Craven badly lucked out with Deadly Friend. The film is adapted from an obscure 1985 teen horror novel and mounted as a combination of Frankenstein and the same years cute robot film Short Circuit (1986). The premise is lame and neither Wes Craven nor scriptwriter Bruce Joel Rubin go any lengths towards making it seem plausible. The raising of Kristy Swanson from the dead by use of a computer chip in the brain is an issue that stands out solely by distinction of its avoidance of any credible explanation. One may equally wonder why, when the camera takes the undead Kristy Swansons point-of-view, looking out through a perfectly normal pair of eyes, the shot is broken up into the same point-to-point scanning image used for the robot. Or how she suddenly obtains superhuman strength?
One of the recurrent themes of Wes Cravens films is a fascination with dreams. However, this has never seemed more frivolous than here. There is one dream scene, which has gone onto legend in the annals of bad filmmaking, where Anne Ramseys head is splattered with a basketball. It is the one novelty point that Deadly Friend has and stands out in its terribleness. There is also a very silly twist ending that takes leave of the films tenuous grasp on logic and rhyme altogether. Part of the problem with Deadly Friend was that the production company forced both Wes Craven and Bruce Joel Rubin to add extra splatter scenes to the film they were wanting to make. All of the splatter scenes from Kristy Swanson stabbing her father with a vase, to Matthew Laborteaux dreaming her fathers burnt head is creeping up under his sheets are amazingly silly. One can excuse some of Deadly Friend for such reasons, but it is still one of Wes Cravens worst films.
Wes Cravens other genre films are: the brutality and revenge films The Last House on the Left (1972) and The Hills Have Eyes (1977); the suburban witch film Summer of Fear/Stranger in the House (1978); Deadly Blessing (1981) about murders around a religious cult; the comic-book adaptation Swamp Thing (1982); Invitation to Hell (tv movie, 1984); A Nightmare on Elm Street (1984); Chiller (tv movie, 1985); The Hills Have Eyes Part 2 (1985); The Serpent and the Rainbow (1988), a strikingly beautiful film about Haitian voodoo; Shocker (1989) a campily incoherent film about an undead executed killer; Night Visions (tv movie, 1990); The People Under the Stairs (1991); Wes Cravens New Nightmare (1994); the Eddie Murphy vampire comedy Vampire in Brooklyn (1995); the slasher deconstruction trilogy of Scream (1996), Scream 2 (1997) and Scream 3 (2000); the werewolf film Cursed (2005); the dispossessed soul slasher film My Soul to Take (2010); and Scre4m/Scream 4 (2011). Wes Craven has also written the scripts for A Nightmare on Elm Street III: The Dream Warriors (1987), Pulse (2006) and The Hills Have Eyes II (2007), and produced Mind Ripper (1995), Wishmaster (1997), Carnival of Souls (1998), Dont Look Down (1998), Dracula 2000 (2000), Feast (2006), The Breed (2006), The Hills Have Eyes (2006), The Last House on the Left (2009), The Girl in the Photographs (2015) and the tv series Scream: The Series (2015 ). He also created the tv series The People Next Door (1989) and Nightmare Cafe (1992).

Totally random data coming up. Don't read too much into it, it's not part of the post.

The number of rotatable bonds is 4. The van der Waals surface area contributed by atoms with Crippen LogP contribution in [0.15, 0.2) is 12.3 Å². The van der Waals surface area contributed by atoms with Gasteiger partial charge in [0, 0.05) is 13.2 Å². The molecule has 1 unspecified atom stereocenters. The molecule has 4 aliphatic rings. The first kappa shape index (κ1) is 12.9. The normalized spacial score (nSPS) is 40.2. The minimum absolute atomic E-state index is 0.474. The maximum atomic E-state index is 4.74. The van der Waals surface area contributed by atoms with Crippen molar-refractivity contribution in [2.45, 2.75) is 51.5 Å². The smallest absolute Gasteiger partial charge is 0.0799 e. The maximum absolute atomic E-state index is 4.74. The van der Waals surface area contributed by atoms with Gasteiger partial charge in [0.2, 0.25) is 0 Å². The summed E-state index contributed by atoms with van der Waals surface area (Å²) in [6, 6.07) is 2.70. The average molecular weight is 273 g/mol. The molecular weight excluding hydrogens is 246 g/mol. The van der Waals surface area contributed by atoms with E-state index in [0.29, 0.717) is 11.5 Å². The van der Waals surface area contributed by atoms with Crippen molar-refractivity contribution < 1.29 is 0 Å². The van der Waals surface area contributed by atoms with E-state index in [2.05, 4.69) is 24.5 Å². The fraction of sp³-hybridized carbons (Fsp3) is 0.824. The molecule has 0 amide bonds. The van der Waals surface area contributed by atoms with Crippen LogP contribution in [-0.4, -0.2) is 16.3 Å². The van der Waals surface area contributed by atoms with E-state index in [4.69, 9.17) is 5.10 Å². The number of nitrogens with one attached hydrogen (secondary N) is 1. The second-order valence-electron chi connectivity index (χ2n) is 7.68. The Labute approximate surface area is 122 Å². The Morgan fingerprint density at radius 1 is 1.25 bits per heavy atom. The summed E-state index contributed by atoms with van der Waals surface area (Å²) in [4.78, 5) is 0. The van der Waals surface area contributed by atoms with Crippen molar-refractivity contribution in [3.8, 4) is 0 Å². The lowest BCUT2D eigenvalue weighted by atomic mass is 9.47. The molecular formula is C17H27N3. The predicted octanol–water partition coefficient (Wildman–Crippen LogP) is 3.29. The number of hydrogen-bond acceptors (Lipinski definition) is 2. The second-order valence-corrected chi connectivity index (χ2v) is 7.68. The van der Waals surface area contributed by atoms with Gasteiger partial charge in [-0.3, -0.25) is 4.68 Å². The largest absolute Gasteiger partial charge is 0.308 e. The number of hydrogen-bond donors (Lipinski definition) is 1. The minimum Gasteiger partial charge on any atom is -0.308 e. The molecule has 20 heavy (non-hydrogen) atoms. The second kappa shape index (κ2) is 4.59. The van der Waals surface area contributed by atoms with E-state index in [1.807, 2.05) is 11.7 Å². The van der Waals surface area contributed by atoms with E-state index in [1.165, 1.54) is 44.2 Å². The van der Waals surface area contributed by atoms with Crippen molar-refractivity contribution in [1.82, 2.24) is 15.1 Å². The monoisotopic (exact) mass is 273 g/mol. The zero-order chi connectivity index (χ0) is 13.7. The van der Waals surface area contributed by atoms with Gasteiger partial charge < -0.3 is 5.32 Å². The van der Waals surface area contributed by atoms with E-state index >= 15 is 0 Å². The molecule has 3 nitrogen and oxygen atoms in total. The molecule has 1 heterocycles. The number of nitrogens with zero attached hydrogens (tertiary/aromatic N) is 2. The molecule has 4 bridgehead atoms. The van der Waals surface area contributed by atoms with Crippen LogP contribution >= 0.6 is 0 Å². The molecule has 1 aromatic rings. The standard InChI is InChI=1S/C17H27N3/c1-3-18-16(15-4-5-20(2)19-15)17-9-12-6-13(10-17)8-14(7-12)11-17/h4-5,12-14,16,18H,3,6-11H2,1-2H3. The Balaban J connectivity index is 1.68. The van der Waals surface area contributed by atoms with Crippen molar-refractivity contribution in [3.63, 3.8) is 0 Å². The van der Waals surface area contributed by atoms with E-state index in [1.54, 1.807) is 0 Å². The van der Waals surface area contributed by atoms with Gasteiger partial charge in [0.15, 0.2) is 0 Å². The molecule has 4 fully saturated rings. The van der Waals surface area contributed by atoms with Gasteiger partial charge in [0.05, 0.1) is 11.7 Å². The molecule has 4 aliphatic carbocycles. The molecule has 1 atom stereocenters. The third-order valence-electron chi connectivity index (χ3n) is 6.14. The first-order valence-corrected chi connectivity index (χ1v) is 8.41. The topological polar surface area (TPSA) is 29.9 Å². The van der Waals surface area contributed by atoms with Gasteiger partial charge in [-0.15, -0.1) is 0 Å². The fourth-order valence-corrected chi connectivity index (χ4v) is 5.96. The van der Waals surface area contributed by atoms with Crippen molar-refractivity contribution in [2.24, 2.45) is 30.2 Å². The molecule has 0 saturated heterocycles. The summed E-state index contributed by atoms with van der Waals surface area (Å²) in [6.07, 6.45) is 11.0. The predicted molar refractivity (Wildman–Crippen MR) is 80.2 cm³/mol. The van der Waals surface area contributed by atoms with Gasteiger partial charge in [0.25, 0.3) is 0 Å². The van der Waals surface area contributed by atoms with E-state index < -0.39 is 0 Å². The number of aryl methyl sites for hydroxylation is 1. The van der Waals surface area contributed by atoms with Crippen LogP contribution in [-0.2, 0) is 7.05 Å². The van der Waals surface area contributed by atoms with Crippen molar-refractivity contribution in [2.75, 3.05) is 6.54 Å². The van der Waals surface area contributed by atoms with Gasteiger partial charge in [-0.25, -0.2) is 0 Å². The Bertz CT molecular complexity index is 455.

Screenwriter Bruce Joel Rubin had previously written Brainstorm (1983) and went onto write other films such as Ghost (1990), Jacobs Ladder (1990) and Deep Impact (1998), as well as directing My Life (1993). Many of Bruce Joel Rubins films seem to focus around themes of life after death in one form or another. Rubins other genre works include Stuart Little 2 (2002), The Last Mimzy (2007) and The Time Travelers Wife (2009).